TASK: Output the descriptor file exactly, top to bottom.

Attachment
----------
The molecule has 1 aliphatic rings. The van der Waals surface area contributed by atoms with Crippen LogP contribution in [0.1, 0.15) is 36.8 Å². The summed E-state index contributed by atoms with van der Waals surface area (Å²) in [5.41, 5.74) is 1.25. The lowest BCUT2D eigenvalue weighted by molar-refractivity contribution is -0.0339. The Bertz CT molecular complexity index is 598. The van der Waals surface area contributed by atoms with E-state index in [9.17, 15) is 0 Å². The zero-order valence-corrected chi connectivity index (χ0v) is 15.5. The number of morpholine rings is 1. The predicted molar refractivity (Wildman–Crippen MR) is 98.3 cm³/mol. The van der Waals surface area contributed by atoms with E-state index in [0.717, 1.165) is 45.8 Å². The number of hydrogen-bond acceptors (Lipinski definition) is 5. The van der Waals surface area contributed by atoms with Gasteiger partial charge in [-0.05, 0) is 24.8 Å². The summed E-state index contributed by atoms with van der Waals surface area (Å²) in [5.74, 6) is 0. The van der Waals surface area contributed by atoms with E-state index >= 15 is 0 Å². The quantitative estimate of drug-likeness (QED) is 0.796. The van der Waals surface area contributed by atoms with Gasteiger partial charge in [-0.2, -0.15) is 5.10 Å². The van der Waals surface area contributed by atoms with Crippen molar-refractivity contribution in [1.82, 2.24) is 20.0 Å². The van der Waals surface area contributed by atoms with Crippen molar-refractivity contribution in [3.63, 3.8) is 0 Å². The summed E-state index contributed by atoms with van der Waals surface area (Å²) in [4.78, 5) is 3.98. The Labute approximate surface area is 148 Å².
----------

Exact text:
The molecule has 1 aliphatic rings. The van der Waals surface area contributed by atoms with Crippen LogP contribution in [0.1, 0.15) is 36.8 Å². The summed E-state index contributed by atoms with van der Waals surface area (Å²) in [5.41, 5.74) is 1.25. The lowest BCUT2D eigenvalue weighted by molar-refractivity contribution is -0.0339. The Bertz CT molecular complexity index is 598. The van der Waals surface area contributed by atoms with E-state index in [9.17, 15) is 0 Å². The zero-order valence-corrected chi connectivity index (χ0v) is 15.5. The number of morpholine rings is 1. The predicted molar refractivity (Wildman–Crippen MR) is 98.3 cm³/mol. The van der Waals surface area contributed by atoms with E-state index in [0.717, 1.165) is 45.8 Å². The number of hydrogen-bond acceptors (Lipinski definition) is 5. The van der Waals surface area contributed by atoms with Gasteiger partial charge in [-0.05, 0) is 24.8 Å². The summed E-state index contributed by atoms with van der Waals surface area (Å²) in [5.74, 6) is 0. The van der Waals surface area contributed by atoms with E-state index >= 15 is 0 Å². The quantitative estimate of drug-likeness (QED) is 0.796. The van der Waals surface area contributed by atoms with Gasteiger partial charge in [-0.2, -0.15) is 5.10 Å². The van der Waals surface area contributed by atoms with Crippen molar-refractivity contribution in [1.82, 2.24) is 20.0 Å². The van der Waals surface area contributed by atoms with Crippen molar-refractivity contribution in [3.63, 3.8) is 0 Å². The summed E-state index contributed by atoms with van der Waals surface area (Å²) in [4.78, 5) is 3.98. The Labute approximate surface area is 148 Å².